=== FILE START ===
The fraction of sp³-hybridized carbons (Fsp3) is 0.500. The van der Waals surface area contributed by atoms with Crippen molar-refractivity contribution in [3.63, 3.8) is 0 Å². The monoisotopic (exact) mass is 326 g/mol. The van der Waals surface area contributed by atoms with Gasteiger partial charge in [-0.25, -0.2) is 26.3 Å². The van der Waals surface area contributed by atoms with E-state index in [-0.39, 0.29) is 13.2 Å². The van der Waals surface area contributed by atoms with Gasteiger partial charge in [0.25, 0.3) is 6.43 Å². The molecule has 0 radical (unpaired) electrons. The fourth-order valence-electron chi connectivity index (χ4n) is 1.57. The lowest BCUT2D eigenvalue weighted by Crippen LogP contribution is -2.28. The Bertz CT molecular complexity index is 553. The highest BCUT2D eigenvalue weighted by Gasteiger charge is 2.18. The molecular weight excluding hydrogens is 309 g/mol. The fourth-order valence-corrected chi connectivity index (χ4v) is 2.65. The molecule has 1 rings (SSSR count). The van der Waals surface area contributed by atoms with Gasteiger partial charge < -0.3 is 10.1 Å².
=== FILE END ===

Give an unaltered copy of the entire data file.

The fraction of sp³-hybridized carbons (Fsp3) is 0.500. The van der Waals surface area contributed by atoms with Crippen molar-refractivity contribution in [3.63, 3.8) is 0 Å². The monoisotopic (exact) mass is 326 g/mol. The van der Waals surface area contributed by atoms with Gasteiger partial charge in [-0.25, -0.2) is 26.3 Å². The van der Waals surface area contributed by atoms with E-state index in [-0.39, 0.29) is 13.2 Å². The van der Waals surface area contributed by atoms with Gasteiger partial charge in [0.25, 0.3) is 6.43 Å². The molecule has 0 radical (unpaired) electrons. The fourth-order valence-electron chi connectivity index (χ4n) is 1.57. The lowest BCUT2D eigenvalue weighted by Crippen LogP contribution is -2.28. The Bertz CT molecular complexity index is 553. The highest BCUT2D eigenvalue weighted by Gasteiger charge is 2.18. The molecular weight excluding hydrogens is 309 g/mol. The fourth-order valence-corrected chi connectivity index (χ4v) is 2.65. The molecule has 1 rings (SSSR count). The van der Waals surface area contributed by atoms with Gasteiger partial charge < -0.3 is 10.1 Å².